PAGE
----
While this posse of unlikely partners may manage to halt or reverse the Islamist advance, they neither need nor want the Security Council to offer them a formal blessing. In purely legal terms, Baghdad can call on whomever it likes to help defend its sovereignty and does not need a multilateral mandate for self-defense. In political terms, trying to marshal Iraq’s allies in a single U.N.-backed framework would be counterproductive, given the obvious tensions in their political agendas.
Yet the Security Council’s marginal role in the current crisis points to broader weaknesses in the U.N.’s position in Iraq, as well as the wider Middle East and globally.
The organization has never recovered its pre-2003 influence inside Iraq. Although Annan and his advisers tried to re-establish a role for the organization after the fall of Saddam, the murder of their envoy Sergio Vieira de Mello
in Baghdad in August 2003 left this effort stillborn. The current U.N. envoy, former Bulgarian Foreign Minister Nikolay Mladenov, is well-respected. Like a number of other Eastern European politicians I discussed in this column last week
, he is a serious candidate to be the next secretary-general. But his direct political influence in Baghdad is limited.
The U.N.’s wider influence in the Middle East has, meanwhile, been undermined by the Security Council’s repeated failures to agree on how to deal with Syria. These splits have directly contributed to the present crisis in Iraq, as ISIS has used eastern Syria as the jumping-off point for its drive on Baghdad. While China and Russia have been the main obstacles to consensus, the U.S. has also been accused
of trying to keep U.N. discussions of Syria and Iraq apart, making a strategic response harder.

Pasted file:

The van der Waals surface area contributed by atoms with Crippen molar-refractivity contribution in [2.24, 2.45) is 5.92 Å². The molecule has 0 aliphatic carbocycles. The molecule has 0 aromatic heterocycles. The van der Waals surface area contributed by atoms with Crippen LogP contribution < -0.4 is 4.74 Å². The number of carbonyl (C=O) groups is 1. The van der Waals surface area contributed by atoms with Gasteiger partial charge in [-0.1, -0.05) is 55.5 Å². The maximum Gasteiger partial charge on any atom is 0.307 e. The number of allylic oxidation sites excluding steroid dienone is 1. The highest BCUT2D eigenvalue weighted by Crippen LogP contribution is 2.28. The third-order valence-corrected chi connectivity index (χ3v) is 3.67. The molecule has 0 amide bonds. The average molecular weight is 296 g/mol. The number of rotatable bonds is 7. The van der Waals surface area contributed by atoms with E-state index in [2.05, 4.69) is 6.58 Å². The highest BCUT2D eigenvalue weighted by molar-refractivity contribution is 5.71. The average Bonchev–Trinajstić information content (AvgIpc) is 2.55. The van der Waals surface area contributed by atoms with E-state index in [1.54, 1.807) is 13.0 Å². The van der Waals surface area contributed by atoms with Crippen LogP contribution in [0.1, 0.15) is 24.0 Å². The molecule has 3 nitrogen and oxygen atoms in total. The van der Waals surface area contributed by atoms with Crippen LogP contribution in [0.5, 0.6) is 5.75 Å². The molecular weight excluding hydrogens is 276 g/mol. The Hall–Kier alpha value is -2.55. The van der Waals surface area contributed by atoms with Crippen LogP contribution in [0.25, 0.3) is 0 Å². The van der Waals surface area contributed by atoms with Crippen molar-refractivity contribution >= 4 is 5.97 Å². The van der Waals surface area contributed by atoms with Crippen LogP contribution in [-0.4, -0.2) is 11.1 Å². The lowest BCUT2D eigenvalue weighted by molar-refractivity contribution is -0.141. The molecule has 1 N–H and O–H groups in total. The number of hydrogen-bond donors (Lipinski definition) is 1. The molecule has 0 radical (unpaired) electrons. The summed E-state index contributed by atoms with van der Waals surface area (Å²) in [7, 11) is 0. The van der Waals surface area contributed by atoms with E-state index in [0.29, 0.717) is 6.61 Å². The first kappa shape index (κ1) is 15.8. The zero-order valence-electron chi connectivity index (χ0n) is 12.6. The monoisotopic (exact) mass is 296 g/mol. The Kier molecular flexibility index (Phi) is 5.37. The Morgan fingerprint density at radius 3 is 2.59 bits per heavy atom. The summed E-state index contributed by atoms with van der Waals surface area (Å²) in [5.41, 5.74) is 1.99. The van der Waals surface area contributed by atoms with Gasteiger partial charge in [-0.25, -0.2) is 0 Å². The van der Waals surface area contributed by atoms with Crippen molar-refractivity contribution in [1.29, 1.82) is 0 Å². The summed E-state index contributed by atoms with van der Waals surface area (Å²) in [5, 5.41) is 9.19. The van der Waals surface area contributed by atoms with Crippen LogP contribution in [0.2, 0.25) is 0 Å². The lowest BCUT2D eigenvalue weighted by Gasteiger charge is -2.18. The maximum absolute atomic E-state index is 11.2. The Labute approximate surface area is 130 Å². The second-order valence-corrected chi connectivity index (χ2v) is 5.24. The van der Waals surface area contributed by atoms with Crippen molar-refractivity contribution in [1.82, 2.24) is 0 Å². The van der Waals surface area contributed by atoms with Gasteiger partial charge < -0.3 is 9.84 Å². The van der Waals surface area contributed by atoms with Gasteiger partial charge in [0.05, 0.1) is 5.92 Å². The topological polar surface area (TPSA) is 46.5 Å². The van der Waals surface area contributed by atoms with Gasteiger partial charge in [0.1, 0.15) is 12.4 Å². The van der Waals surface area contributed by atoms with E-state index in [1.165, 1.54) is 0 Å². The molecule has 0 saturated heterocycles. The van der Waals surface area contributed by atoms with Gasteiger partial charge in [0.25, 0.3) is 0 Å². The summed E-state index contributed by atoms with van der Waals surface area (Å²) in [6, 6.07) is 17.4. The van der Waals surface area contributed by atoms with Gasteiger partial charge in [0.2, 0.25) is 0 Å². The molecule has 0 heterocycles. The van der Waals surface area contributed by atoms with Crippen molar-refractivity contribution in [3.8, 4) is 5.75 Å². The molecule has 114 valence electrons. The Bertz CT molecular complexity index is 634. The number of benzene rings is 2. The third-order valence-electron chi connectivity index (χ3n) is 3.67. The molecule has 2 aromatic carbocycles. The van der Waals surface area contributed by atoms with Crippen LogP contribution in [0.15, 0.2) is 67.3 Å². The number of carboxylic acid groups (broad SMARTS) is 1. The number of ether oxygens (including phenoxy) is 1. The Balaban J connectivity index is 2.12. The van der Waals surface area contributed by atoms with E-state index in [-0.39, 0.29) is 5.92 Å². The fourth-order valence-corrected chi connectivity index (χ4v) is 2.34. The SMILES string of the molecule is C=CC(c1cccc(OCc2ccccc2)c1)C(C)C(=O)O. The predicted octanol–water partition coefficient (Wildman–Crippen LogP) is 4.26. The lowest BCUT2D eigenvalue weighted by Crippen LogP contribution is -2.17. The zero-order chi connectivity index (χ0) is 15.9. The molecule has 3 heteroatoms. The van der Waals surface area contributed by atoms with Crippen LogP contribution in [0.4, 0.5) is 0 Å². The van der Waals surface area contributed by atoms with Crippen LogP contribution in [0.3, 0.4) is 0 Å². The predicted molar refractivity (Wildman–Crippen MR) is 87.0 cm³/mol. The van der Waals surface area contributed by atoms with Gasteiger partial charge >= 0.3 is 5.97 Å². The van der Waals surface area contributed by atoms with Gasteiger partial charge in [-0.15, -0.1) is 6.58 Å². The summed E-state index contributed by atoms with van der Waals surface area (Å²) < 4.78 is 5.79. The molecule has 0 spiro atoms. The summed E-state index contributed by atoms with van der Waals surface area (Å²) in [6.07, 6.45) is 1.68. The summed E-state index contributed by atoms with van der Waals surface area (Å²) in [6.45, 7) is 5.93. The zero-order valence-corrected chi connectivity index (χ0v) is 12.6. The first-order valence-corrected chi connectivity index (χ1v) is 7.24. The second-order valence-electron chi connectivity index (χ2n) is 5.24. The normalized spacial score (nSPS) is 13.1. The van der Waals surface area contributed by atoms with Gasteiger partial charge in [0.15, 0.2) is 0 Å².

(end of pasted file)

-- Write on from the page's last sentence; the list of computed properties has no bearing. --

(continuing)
Finally, conflicts elsewhere have reduced the Security Council’s ability to focus on Iraq. In 2003, the Bush administration’s opponents sought to block the Iraq war in the Security Council because they had few alternative mechanisms to obstruct U.S. policy. By contrast, Russia has entirely ignored American and European attacks on its behavior in Ukraine at the U.N. this year, while China ensures that the Security Council does not address its push for control of the East and South China Seas at all.
With these tensions pushing the big powers apart—and with France and Britain, so prominent in the 2003 Iraq debates, increasingly insignificant actors—there is little chance of the Security Council settling on a meaningful strategy for handling Iraq. It is easier for the U.S. and other powers to muddle through. Having once been too deeply involved in Iraq for its own good, the Security Council has now been sidelined. Its marginalization is symptomatic of the U.N.’s deeper loss of status in world affairs.
Richard Gowan is research director at New York University’s Center on International Cooperation and a senior policy fellow at the European Council on Foreign Relations. His weekly column for World Politics Review, Diplomatic Fallout, appears every Monday.